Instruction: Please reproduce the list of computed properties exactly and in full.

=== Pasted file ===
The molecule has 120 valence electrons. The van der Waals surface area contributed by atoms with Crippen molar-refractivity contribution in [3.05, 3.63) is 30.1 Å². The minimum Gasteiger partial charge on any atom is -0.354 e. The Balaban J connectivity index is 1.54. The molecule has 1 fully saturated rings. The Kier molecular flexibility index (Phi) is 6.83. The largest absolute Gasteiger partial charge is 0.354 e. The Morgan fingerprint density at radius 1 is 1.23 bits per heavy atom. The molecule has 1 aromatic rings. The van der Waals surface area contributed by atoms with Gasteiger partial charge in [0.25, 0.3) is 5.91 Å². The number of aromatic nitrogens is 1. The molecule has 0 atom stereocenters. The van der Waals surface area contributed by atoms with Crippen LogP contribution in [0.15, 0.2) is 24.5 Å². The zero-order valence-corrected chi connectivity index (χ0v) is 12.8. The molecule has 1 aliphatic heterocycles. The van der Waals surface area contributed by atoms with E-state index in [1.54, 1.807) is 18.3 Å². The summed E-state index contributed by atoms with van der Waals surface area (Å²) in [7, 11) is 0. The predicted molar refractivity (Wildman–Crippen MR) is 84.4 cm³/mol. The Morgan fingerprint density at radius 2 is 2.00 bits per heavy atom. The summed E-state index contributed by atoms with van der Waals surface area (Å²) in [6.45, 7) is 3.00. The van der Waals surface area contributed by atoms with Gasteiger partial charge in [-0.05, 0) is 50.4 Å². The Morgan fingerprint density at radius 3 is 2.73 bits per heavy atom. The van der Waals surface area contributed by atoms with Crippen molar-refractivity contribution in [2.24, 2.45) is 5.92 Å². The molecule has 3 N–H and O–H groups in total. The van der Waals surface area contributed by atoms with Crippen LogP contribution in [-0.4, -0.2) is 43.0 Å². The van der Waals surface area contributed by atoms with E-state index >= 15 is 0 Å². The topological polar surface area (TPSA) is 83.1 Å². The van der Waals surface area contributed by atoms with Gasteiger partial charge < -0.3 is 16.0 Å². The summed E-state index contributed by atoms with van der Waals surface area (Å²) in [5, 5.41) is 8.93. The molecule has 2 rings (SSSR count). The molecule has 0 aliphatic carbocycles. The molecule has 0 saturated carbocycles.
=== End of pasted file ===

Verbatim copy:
The molecule has 120 valence electrons. The van der Waals surface area contributed by atoms with Crippen molar-refractivity contribution in [3.05, 3.63) is 30.1 Å². The minimum Gasteiger partial charge on any atom is -0.354 e. The Balaban J connectivity index is 1.54. The molecule has 1 fully saturated rings. The Kier molecular flexibility index (Phi) is 6.83. The largest absolute Gasteiger partial charge is 0.354 e. The Morgan fingerprint density at radius 1 is 1.23 bits per heavy atom. The molecule has 1 aromatic rings. The van der Waals surface area contributed by atoms with Gasteiger partial charge in [0.25, 0.3) is 5.91 Å². The number of aromatic nitrogens is 1. The molecule has 0 atom stereocenters. The van der Waals surface area contributed by atoms with Crippen LogP contribution in [0.15, 0.2) is 24.5 Å². The zero-order valence-corrected chi connectivity index (χ0v) is 12.8. The molecule has 1 aliphatic heterocycles. The van der Waals surface area contributed by atoms with E-state index in [1.54, 1.807) is 18.3 Å². The summed E-state index contributed by atoms with van der Waals surface area (Å²) in [7, 11) is 0. The predicted molar refractivity (Wildman–Crippen MR) is 84.4 cm³/mol. The Morgan fingerprint density at radius 2 is 2.00 bits per heavy atom. The summed E-state index contributed by atoms with van der Waals surface area (Å²) in [6.45, 7) is 3.00. The van der Waals surface area contributed by atoms with Gasteiger partial charge in [-0.05, 0) is 50.4 Å². The Morgan fingerprint density at radius 3 is 2.73 bits per heavy atom. The van der Waals surface area contributed by atoms with Crippen molar-refractivity contribution in [2.24, 2.45) is 5.92 Å². The molecule has 3 N–H and O–H groups in total. The van der Waals surface area contributed by atoms with Crippen LogP contribution in [-0.4, -0.2) is 43.0 Å². The van der Waals surface area contributed by atoms with E-state index >= 15 is 0 Å². The topological polar surface area (TPSA) is 83.1 Å². The van der Waals surface area contributed by atoms with Gasteiger partial charge < -0.3 is 16.0 Å². The summed E-state index contributed by atoms with van der Waals surface area (Å²) in [5, 5.41) is 8.93. The molecule has 2 rings (SSSR count). The molecule has 0 aliphatic carbocycles. The molecule has 0 saturated carbocycles.